“How are you managing to do Science experiments during these Covid times?” I asked the daughter as she munched on a cookie while on a diatribe about her latest Chemistry assignment.
“Oh we do it online. You can tip stuff into test tubes with your mouse, and it shows you what happens.” she said with a shrug, and I must tell you, I paled.
Wasn’t the whole fun of Chemistry lab the hissing noises as two unlikely elements reacted? Or the joy of seeing the colors change inside the test tube as you held it up to be seen by the light? The bright copper sulphate blue, the lilac, the pinks and turning neutrally to white letting out fumes? What about the olfactory? The hydrogen sulphide that sent us gagging towards the windows with the rotten egg smells. (The fact that we made it straight to lunch after a Chemistry lab with H2S and tucked in with an enormous appetite speaks volumes to the marvelous feeling of youth.)
I said as much to the daughter, and she gave me the pitying look she reserves for me when she senses that I miss my school days. “It’s just Chem Lab, it will be fine! Don’t worry!”
“Should I just forget about those eggs I bought a while back, so you can experience the rotten egg smells to your heart’s content?!” I asked solicitous.
She roared with laughter at this and said, “Your cooking is Chemistry enough Mother!”
It was in part conversations like this that peppered my read of Oliver Sacks’ Uncle Tungsten, A Chemical Boyhood.
His journey with the Sciences and his joyous epiphanies as he realized the neat order of things, and his poetic joy as he traversed the Periodic table, gave me a new appreciation for the Periodic table too. In his words,
“Chemical exploration, chemical discovery , was all the more romantic for its dangers. I felt a certain boyish glee in playing with these dangerous substances, and I was struck in my reading, of the range of accidents that had befallen the pioneers. Few naturalists had been devoured by wild animals or stung to death by noxious plants or insects; few physicists had lost their eyesight gazing at the heavens , or broken a leg on an inclined plane; but many chemists had lost their eyes, limbs and even their lives, usually through producing inadvertent toxins or explosions.”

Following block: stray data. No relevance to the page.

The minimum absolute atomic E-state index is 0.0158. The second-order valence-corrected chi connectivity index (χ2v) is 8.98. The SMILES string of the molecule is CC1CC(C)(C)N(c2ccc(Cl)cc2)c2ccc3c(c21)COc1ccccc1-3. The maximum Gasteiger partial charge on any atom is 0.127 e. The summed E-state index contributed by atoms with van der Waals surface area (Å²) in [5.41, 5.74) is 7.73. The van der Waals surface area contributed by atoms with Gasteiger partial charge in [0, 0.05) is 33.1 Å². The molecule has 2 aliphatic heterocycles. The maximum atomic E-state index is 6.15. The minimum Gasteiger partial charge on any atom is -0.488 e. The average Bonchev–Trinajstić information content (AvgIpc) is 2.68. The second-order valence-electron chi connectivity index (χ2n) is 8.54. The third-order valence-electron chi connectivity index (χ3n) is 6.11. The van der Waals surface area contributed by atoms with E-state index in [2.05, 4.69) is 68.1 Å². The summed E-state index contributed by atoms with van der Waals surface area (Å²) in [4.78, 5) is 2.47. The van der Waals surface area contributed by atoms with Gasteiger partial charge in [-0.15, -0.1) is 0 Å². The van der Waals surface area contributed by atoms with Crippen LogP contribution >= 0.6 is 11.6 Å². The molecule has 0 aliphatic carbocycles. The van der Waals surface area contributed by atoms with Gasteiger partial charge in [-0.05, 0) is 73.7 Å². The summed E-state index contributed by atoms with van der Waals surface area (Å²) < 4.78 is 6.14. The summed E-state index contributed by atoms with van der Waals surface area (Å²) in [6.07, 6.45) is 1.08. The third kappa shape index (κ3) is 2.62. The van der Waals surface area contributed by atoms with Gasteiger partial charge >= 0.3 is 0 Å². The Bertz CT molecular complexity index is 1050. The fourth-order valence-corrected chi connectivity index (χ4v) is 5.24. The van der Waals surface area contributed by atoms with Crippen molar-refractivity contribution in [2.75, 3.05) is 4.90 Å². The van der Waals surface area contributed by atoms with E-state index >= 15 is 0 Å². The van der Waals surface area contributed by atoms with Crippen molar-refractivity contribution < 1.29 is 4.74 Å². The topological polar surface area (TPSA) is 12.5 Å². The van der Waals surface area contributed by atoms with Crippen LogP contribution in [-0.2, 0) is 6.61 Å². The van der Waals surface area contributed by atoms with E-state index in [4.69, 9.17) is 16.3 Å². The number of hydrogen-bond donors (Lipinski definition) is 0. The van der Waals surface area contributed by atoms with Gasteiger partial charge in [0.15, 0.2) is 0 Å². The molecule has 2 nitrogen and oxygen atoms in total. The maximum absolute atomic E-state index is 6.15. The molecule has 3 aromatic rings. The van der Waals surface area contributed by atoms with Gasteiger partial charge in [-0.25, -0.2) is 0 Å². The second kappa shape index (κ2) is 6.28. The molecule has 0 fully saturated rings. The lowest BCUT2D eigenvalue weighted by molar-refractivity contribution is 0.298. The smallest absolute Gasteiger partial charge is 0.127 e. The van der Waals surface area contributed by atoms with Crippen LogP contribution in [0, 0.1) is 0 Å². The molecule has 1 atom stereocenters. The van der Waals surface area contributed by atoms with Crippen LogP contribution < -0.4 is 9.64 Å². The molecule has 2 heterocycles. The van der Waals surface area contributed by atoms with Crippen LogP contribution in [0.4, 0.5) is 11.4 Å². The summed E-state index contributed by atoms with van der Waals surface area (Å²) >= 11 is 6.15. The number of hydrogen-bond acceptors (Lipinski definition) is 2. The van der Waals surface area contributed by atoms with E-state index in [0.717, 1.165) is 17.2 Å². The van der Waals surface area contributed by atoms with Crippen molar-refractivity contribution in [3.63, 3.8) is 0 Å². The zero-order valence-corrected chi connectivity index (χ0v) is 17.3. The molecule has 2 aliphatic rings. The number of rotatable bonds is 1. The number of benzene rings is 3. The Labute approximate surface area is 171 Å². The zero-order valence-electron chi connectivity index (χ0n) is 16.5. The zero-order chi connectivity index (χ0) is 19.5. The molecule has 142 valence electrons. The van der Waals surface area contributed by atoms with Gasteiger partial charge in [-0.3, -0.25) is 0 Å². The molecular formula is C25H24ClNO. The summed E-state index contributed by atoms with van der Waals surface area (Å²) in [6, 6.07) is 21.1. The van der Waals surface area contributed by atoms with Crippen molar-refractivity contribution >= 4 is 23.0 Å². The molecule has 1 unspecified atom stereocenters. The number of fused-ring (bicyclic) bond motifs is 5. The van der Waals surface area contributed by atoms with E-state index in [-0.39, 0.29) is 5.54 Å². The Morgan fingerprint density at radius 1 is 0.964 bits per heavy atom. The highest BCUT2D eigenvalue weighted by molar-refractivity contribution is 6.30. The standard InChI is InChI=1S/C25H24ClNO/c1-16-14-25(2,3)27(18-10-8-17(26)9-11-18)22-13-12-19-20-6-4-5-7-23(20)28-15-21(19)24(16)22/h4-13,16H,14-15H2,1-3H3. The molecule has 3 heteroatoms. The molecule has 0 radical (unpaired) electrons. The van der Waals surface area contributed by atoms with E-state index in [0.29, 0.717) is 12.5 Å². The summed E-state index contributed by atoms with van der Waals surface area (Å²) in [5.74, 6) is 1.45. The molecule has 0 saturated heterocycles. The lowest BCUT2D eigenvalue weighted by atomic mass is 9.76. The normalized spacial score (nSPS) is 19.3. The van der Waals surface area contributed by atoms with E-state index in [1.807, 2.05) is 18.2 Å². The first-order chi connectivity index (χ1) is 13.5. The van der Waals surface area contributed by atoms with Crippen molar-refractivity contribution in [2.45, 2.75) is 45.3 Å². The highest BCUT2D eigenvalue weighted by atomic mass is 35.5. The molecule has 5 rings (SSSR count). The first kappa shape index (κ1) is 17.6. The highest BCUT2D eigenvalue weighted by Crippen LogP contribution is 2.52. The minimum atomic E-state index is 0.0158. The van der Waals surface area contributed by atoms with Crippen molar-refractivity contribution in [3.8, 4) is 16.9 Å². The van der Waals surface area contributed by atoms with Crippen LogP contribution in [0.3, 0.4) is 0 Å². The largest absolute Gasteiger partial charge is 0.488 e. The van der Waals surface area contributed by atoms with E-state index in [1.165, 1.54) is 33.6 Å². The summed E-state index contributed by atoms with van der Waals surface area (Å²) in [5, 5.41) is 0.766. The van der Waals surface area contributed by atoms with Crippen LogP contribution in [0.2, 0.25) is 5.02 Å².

Chemistry, is tucked so far away in my consciousness, that I reveled in the beauty of it all almost anew. Glimpses of my committed Chemistry teachers in my youth came to me. I remember the feeling where their passion for the subject came through as they explained how the electrons revolved around the nucleus, the atomic weights, the inert gases and all the rest of it. I can vaguely begin to recognize how it must’ve felt to wax eloquent about the structural wonders in the world around us, to a bunch of mildly interested, if not completely indifferent, teenagers.
If ever there was a profession that was steeped in delayed gratification, teaching must be it. Why does it takes us decades to realize the stalwarts who did their best by us?! I tried putting all of this into words as I discussed the book with the daughter, and she said, “Yeah age makes you kooky I suppose. Must find the chemical reactions for that!” She laughed at her own wit while I scowled. Slowly, she donned a far-off look, and said, “You know? Chem is just fine if he doesn’t keep having us go back and write out our mistakes for him so we show him why we made the mistake! Really! He is a grumpy old man and he is only twenty!”
I guffawed out loud at this – I must remember to ask about this Chemistry teacher of hers a few decades from now.